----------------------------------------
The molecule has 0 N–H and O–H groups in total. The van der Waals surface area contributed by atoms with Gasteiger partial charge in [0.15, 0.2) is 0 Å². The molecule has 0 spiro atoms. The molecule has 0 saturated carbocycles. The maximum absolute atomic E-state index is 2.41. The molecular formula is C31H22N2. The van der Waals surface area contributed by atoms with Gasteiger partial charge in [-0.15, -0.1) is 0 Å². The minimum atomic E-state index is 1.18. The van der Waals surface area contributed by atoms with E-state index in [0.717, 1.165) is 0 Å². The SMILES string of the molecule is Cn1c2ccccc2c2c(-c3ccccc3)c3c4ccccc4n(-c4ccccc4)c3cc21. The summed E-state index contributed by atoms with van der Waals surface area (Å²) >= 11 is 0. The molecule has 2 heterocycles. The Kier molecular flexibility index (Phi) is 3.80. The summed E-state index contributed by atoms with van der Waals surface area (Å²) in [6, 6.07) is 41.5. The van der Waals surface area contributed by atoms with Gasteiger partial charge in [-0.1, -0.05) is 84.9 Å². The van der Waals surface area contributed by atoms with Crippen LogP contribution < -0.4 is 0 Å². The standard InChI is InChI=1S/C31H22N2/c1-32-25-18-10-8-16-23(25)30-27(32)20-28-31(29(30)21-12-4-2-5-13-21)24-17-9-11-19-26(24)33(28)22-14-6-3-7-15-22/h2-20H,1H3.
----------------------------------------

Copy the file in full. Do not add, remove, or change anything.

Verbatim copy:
The molecule has 0 N–H and O–H groups in total. The van der Waals surface area contributed by atoms with Gasteiger partial charge in [0.15, 0.2) is 0 Å². The molecule has 0 spiro atoms. The molecule has 0 saturated carbocycles. The maximum absolute atomic E-state index is 2.41. The molecular formula is C31H22N2. The van der Waals surface area contributed by atoms with Gasteiger partial charge in [-0.15, -0.1) is 0 Å². The minimum atomic E-state index is 1.18. The van der Waals surface area contributed by atoms with E-state index in [0.717, 1.165) is 0 Å². The SMILES string of the molecule is Cn1c2ccccc2c2c(-c3ccccc3)c3c4ccccc4n(-c4ccccc4)c3cc21. The summed E-state index contributed by atoms with van der Waals surface area (Å²) >= 11 is 0. The molecule has 2 heterocycles. The Kier molecular flexibility index (Phi) is 3.80. The summed E-state index contributed by atoms with van der Waals surface area (Å²) in [6, 6.07) is 41.5. The van der Waals surface area contributed by atoms with Gasteiger partial charge in [-0.1, -0.05) is 84.9 Å². The van der Waals surface area contributed by atoms with Crippen LogP contribution < -0.4 is 0 Å². The standard InChI is InChI=1S/C31H22N2/c1-32-25-18-10-8-16-23(25)30-27(32)20-28-31(29(30)21-12-4-2-5-13-21)24-17-9-11-19-26(24)33(28)22-14-6-3-7-15-22/h2-20H,1H3.